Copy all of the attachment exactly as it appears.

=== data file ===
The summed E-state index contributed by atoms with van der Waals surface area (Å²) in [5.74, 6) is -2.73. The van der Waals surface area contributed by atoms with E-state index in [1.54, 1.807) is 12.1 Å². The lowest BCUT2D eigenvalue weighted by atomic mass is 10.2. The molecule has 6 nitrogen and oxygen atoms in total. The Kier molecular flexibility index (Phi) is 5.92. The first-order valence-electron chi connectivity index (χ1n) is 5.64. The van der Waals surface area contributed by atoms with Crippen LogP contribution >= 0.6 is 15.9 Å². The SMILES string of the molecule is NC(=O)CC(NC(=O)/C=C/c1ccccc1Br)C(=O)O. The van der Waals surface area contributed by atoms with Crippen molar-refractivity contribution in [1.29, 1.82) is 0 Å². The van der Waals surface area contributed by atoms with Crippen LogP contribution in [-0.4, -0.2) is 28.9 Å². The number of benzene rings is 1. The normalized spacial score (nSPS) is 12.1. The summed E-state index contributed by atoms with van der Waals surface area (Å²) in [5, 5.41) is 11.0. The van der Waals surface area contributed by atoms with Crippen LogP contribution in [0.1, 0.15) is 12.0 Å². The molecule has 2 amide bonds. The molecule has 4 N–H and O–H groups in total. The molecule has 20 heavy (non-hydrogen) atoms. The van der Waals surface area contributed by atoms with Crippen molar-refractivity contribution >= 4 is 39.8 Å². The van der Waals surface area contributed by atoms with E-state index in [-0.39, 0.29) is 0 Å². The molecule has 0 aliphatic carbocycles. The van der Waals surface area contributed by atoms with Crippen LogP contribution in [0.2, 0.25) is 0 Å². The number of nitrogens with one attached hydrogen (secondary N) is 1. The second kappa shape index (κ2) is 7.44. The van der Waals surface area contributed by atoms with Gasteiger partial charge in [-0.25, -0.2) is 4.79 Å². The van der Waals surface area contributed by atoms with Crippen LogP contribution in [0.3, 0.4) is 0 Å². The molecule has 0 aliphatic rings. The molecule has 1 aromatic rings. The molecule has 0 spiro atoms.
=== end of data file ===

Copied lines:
The summed E-state index contributed by atoms with van der Waals surface area (Å²) in [5.74, 6) is -2.73. The van der Waals surface area contributed by atoms with E-state index in [1.54, 1.807) is 12.1 Å². The lowest BCUT2D eigenvalue weighted by atomic mass is 10.2. The molecule has 6 nitrogen and oxygen atoms in total. The Kier molecular flexibility index (Phi) is 5.92. The first-order valence-electron chi connectivity index (χ1n) is 5.64. The van der Waals surface area contributed by atoms with Crippen LogP contribution >= 0.6 is 15.9 Å². The SMILES string of the molecule is NC(=O)CC(NC(=O)/C=C/c1ccccc1Br)C(=O)O. The van der Waals surface area contributed by atoms with Crippen molar-refractivity contribution in [1.29, 1.82) is 0 Å². The van der Waals surface area contributed by atoms with Crippen LogP contribution in [-0.4, -0.2) is 28.9 Å². The number of benzene rings is 1. The normalized spacial score (nSPS) is 12.1. The summed E-state index contributed by atoms with van der Waals surface area (Å²) in [5, 5.41) is 11.0. The van der Waals surface area contributed by atoms with Crippen LogP contribution in [0.1, 0.15) is 12.0 Å². The molecule has 2 amide bonds. The molecule has 4 N–H and O–H groups in total. The molecule has 20 heavy (non-hydrogen) atoms. The van der Waals surface area contributed by atoms with Crippen molar-refractivity contribution >= 4 is 39.8 Å². The van der Waals surface area contributed by atoms with E-state index in [-0.39, 0.29) is 0 Å². The molecule has 0 aliphatic carbocycles. The van der Waals surface area contributed by atoms with Crippen LogP contribution in [0.2, 0.25) is 0 Å². The number of nitrogens with one attached hydrogen (secondary N) is 1. The second kappa shape index (κ2) is 7.44. The van der Waals surface area contributed by atoms with Gasteiger partial charge in [-0.25, -0.2) is 4.79 Å². The van der Waals surface area contributed by atoms with Crippen LogP contribution in [0.3, 0.4) is 0 Å². The molecule has 0 aliphatic rings. The molecule has 1 aromatic rings. The molecule has 0 spiro atoms.